Theater Mitu has done an admirable job of research and documentation, including having its company members visit Juárez and interview “anyone who would sit down and talk to us, to create a piece with and about its citizens.” Its six actors, Kayla Asbell, Denis Butkus, Inés Garcia, Michael Littig, Justin Nestor, and Alejandro Rodriguez perform a text developed by Messrs. Butkus, Littig, and Nestor, along with Aysan Celik, Adam Cochran, and Ryan Conarro. They each play multiple anonymous roles, identified on a flat screen hanging over the stage by their ages and professions (journalist, activist, writer, librarian, teacher, graffiti artist, political scientist, etc.) or some other marker, such as father, great grandmother, and so on. Mr. Polendo narrates large sections on what I assume is a recording.
There’s a note in the script explaining that “The text is never performed. It is transmitted, conveyed, offered, but never emoted or inhabited. They speak as witnesses.” This seems a bit disingenuous because, whatever the intentions, the actors do indeed perform, if only unconventionally. They alter their voices to play the different roles, for example, not realistically but in a variety of offbeat ways, using microphones that sometimes greatly alter how they sound (including making an actress sound male). And there are choreographed sequences that, regardless of their alienated manner, are indeed “performed.” The problem is that, interesting as these choices seem at first, they become, like so much of the production, mannerisms that point to the ingenuity of the staging and acting rather than as a means for furthering the emotional impact of the material.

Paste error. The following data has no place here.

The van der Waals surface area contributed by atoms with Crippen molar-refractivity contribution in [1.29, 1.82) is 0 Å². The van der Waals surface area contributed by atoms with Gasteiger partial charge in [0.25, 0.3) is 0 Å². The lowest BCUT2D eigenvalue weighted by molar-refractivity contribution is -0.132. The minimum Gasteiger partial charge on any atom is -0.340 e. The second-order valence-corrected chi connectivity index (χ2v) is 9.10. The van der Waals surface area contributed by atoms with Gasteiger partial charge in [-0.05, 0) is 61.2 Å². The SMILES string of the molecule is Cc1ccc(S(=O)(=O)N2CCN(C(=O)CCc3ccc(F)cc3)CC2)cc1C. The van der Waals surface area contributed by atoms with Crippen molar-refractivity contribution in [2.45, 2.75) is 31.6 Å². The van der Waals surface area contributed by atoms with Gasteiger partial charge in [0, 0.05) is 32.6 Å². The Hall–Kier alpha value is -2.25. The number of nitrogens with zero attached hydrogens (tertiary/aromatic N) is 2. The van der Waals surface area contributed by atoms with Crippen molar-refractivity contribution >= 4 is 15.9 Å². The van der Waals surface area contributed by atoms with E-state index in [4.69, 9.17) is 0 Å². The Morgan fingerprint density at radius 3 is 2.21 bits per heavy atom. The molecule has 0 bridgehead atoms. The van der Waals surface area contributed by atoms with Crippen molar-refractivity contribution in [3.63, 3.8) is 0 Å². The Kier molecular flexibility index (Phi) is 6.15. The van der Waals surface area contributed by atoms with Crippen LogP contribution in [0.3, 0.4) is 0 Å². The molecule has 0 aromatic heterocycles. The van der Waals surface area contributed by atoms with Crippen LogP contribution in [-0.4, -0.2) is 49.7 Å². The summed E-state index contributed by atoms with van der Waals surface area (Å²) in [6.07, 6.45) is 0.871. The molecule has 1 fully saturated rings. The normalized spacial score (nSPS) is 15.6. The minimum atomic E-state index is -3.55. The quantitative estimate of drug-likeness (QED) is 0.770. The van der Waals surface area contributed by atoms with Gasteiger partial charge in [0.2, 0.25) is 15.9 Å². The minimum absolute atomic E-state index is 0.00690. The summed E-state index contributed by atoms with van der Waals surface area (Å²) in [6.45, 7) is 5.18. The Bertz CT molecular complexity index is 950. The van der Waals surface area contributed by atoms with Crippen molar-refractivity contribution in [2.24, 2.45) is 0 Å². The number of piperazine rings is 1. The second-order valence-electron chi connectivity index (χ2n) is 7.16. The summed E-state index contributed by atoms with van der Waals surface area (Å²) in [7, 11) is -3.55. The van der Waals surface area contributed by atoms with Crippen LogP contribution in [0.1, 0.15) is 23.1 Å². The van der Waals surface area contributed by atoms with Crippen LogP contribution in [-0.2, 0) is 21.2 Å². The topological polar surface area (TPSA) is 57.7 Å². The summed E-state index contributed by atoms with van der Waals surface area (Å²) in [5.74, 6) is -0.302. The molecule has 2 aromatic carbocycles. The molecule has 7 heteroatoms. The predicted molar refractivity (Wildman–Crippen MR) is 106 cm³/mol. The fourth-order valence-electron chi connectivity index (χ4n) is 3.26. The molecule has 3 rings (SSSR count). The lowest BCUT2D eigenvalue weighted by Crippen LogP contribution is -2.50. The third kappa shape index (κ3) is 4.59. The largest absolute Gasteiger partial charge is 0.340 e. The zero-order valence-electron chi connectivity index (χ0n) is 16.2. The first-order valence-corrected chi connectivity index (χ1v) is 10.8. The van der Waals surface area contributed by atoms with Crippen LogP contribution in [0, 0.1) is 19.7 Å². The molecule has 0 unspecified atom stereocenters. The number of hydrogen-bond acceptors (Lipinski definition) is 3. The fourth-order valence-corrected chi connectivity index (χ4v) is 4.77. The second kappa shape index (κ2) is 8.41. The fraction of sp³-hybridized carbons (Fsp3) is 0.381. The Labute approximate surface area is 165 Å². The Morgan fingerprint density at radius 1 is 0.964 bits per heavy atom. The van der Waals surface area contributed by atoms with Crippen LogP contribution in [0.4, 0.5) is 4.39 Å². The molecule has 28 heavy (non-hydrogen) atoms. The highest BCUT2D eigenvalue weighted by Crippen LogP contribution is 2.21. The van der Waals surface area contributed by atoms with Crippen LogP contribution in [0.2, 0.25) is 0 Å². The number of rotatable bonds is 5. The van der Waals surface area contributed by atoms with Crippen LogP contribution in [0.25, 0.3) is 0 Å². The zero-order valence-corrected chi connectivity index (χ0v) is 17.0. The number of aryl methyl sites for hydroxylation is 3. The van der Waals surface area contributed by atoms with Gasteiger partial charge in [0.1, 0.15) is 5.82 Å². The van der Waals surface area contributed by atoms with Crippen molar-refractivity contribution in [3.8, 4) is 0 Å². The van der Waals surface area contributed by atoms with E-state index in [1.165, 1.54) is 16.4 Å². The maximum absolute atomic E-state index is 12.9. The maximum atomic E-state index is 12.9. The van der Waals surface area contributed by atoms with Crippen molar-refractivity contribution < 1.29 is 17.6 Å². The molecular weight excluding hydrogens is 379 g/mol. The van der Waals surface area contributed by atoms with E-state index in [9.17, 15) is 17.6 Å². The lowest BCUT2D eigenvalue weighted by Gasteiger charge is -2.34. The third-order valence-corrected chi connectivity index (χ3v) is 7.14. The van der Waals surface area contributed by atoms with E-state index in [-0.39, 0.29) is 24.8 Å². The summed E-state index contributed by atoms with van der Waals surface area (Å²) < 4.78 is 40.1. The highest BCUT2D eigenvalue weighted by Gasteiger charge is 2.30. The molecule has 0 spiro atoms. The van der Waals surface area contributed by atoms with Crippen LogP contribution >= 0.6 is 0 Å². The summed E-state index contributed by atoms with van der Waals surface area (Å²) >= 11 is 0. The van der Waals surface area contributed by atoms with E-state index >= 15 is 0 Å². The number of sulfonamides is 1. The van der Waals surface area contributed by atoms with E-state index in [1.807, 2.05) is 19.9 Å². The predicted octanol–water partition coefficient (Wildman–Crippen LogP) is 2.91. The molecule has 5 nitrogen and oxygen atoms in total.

The stage (described in the script as looking “more like a rock concert than a theater piece”) is essentially undecorated, but filled with music stands, amplifiers, microphones, portable light stands, and folding chairs. A silver tarp-like screen covers the rear wall for the rather extensive and sophisticated projections (designed by Adam Cochran and Justin Nestor), and a number of smaller screens are brought on and held up for other projections or different purposes. Alex Hawthorn is listed as the lead designer of the sound, which plays a major role in the show. The show’s aesthetic is more “found” than “designed,” with a large number of company members credited for “Stage Installations, Text Architecture, Additional Video and Sound.”